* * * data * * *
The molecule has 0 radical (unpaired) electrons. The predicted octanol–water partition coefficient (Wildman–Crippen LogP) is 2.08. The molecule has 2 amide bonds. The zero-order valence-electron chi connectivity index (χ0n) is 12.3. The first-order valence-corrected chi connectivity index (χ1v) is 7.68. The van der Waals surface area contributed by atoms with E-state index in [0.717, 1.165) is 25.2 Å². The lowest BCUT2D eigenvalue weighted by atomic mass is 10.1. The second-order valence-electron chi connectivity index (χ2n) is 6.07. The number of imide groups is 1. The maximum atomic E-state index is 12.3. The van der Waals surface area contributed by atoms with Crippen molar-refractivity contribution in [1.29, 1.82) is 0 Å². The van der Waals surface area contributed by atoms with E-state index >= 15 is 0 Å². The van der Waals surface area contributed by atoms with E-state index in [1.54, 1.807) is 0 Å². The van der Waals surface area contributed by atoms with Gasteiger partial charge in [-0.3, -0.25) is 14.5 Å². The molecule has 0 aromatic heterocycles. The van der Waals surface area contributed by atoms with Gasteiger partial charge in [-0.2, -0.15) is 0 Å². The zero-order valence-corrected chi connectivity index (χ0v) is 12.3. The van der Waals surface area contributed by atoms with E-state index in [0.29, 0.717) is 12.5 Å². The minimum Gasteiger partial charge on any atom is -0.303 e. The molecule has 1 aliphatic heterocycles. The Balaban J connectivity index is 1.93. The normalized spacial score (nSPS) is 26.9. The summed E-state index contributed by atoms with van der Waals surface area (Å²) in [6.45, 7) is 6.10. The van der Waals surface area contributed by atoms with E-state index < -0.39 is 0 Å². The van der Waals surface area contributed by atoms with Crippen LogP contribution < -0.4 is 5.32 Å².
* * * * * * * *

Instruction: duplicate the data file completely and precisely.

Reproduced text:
The molecule has 0 radical (unpaired) electrons. The predicted octanol–water partition coefficient (Wildman–Crippen LogP) is 2.08. The molecule has 2 amide bonds. The zero-order valence-electron chi connectivity index (χ0n) is 12.3. The first-order valence-corrected chi connectivity index (χ1v) is 7.68. The van der Waals surface area contributed by atoms with E-state index in [0.717, 1.165) is 25.2 Å². The lowest BCUT2D eigenvalue weighted by atomic mass is 10.1. The second-order valence-electron chi connectivity index (χ2n) is 6.07. The number of imide groups is 1. The maximum atomic E-state index is 12.3. The van der Waals surface area contributed by atoms with Crippen molar-refractivity contribution in [1.29, 1.82) is 0 Å². The van der Waals surface area contributed by atoms with E-state index >= 15 is 0 Å². The van der Waals surface area contributed by atoms with E-state index in [1.54, 1.807) is 0 Å². The van der Waals surface area contributed by atoms with Gasteiger partial charge in [-0.3, -0.25) is 14.5 Å². The molecule has 0 aromatic heterocycles. The van der Waals surface area contributed by atoms with Gasteiger partial charge in [-0.2, -0.15) is 0 Å². The zero-order valence-corrected chi connectivity index (χ0v) is 12.3. The van der Waals surface area contributed by atoms with E-state index in [0.29, 0.717) is 12.5 Å². The minimum Gasteiger partial charge on any atom is -0.303 e. The molecule has 1 aliphatic heterocycles. The Balaban J connectivity index is 1.93. The normalized spacial score (nSPS) is 26.9. The summed E-state index contributed by atoms with van der Waals surface area (Å²) in [6.45, 7) is 6.10. The van der Waals surface area contributed by atoms with E-state index < -0.39 is 0 Å². The van der Waals surface area contributed by atoms with Crippen LogP contribution < -0.4 is 5.32 Å².